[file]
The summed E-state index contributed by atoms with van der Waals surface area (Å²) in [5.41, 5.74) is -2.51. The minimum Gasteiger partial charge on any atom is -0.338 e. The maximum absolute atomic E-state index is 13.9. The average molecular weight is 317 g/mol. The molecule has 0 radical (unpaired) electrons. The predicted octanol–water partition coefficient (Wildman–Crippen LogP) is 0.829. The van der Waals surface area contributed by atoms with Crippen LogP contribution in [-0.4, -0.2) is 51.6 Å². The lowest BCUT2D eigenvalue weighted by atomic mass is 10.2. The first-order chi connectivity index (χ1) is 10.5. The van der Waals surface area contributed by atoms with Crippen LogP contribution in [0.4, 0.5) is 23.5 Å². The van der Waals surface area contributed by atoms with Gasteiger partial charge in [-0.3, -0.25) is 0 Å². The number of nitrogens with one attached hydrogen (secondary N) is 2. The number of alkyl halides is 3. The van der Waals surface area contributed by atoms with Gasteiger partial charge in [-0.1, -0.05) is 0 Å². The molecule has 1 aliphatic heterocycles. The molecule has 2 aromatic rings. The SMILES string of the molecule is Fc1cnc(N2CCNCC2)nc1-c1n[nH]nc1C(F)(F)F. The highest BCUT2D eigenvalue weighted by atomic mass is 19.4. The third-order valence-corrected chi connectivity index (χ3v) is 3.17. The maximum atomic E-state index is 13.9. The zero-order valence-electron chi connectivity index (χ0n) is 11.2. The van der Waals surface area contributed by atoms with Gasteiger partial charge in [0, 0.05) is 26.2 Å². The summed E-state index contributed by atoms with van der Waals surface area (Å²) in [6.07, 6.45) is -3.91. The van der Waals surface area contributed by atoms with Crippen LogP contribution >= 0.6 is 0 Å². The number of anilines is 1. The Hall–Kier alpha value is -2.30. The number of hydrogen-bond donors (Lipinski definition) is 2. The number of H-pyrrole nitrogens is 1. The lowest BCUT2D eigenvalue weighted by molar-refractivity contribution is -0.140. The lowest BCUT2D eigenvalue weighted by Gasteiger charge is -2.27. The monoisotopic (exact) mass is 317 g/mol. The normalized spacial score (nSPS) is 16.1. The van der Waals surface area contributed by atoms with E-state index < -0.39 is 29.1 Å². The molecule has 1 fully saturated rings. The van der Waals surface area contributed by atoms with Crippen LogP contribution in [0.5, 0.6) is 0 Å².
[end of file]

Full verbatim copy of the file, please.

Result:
The summed E-state index contributed by atoms with van der Waals surface area (Å²) in [5.41, 5.74) is -2.51. The minimum Gasteiger partial charge on any atom is -0.338 e. The maximum absolute atomic E-state index is 13.9. The average molecular weight is 317 g/mol. The molecule has 0 radical (unpaired) electrons. The predicted octanol–water partition coefficient (Wildman–Crippen LogP) is 0.829. The van der Waals surface area contributed by atoms with Crippen LogP contribution in [-0.4, -0.2) is 51.6 Å². The lowest BCUT2D eigenvalue weighted by atomic mass is 10.2. The first-order chi connectivity index (χ1) is 10.5. The van der Waals surface area contributed by atoms with Crippen LogP contribution in [0.4, 0.5) is 23.5 Å². The van der Waals surface area contributed by atoms with Gasteiger partial charge in [-0.3, -0.25) is 0 Å². The number of nitrogens with one attached hydrogen (secondary N) is 2. The number of alkyl halides is 3. The van der Waals surface area contributed by atoms with Gasteiger partial charge in [-0.1, -0.05) is 0 Å². The molecule has 1 aliphatic heterocycles. The molecule has 2 aromatic rings. The SMILES string of the molecule is Fc1cnc(N2CCNCC2)nc1-c1n[nH]nc1C(F)(F)F. The highest BCUT2D eigenvalue weighted by atomic mass is 19.4. The third-order valence-corrected chi connectivity index (χ3v) is 3.17. The maximum atomic E-state index is 13.9. The zero-order valence-electron chi connectivity index (χ0n) is 11.2. The van der Waals surface area contributed by atoms with Gasteiger partial charge in [0, 0.05) is 26.2 Å². The summed E-state index contributed by atoms with van der Waals surface area (Å²) in [6.07, 6.45) is -3.91. The van der Waals surface area contributed by atoms with Crippen LogP contribution >= 0.6 is 0 Å². The number of anilines is 1. The Hall–Kier alpha value is -2.30. The number of hydrogen-bond donors (Lipinski definition) is 2. The number of H-pyrrole nitrogens is 1. The lowest BCUT2D eigenvalue weighted by molar-refractivity contribution is -0.140. The lowest BCUT2D eigenvalue weighted by Gasteiger charge is -2.27. The monoisotopic (exact) mass is 317 g/mol. The normalized spacial score (nSPS) is 16.1. The van der Waals surface area contributed by atoms with E-state index < -0.39 is 29.1 Å². The molecule has 1 fully saturated rings. The van der Waals surface area contributed by atoms with Crippen LogP contribution in [0.5, 0.6) is 0 Å².